This new initiative is about enabling users to access compute cycles - lots of them, as in, HPC-class performance - via its Microsoft Azure cloud computing service. There are three specific areas of focus:
- Cloud: Bringing technical computing power to scientists, engineers and analysts through cloud computing to help ensure processing resources are available whenever they are neededreliably, consistently and quickly. Supercomputing work may emerge as a killer app for the cloud.
- Easier, consistent parallel programming: Delivering new tools that will help simplify parallel development from the desktop to the cluster to the cloud.
- Powerful new tools: Developing powerful, easy-to-use technical computing tools that will help significantly speed discovery. This includes working with customers and industry partners on innovative solutions that will bring our technical computing vision to life.
What this will do is open up what can be characterized as "supercomputing light" to a very broad group of users. There will be two main classes of customers who take advantage of this HPC-class access. The first will be those who need to augment their available capacity with access to additional, on-demand "burst" compute capacity. The second group is the broad base of users further down the pyramid. People who will never have a cluster, but may want to have the capability exposed to them in the desktop.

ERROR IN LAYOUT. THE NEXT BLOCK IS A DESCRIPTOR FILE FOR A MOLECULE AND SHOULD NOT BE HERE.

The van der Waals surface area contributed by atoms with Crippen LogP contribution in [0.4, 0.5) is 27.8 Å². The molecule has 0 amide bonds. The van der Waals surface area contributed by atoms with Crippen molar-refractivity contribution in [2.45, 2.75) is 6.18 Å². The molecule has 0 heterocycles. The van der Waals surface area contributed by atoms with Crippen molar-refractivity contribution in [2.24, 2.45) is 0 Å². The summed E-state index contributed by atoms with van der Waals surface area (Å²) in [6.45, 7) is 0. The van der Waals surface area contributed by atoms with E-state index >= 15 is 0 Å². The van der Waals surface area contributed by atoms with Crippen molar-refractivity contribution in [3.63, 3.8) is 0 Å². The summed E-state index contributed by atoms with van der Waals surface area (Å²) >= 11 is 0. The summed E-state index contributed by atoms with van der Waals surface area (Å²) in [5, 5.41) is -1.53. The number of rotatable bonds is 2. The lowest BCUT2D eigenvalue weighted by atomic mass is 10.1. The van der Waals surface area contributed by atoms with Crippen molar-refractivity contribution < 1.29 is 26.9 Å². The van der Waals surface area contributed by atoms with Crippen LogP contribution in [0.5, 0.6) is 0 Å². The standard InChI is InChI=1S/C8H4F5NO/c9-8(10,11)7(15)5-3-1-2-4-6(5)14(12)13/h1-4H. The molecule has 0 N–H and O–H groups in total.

Whether this will make such traditional high-end users more like to postpone purchase of a new 4P server or cluster in favor of additional cloud capacity is another issue entirely, one which will be interesting to follow in the months to come.
Microsoft is bringing burst- and cluster-computing capability to its Microsoft Azure platform. The advantage is that anyone will be able to access High Performance Computing in the cloud.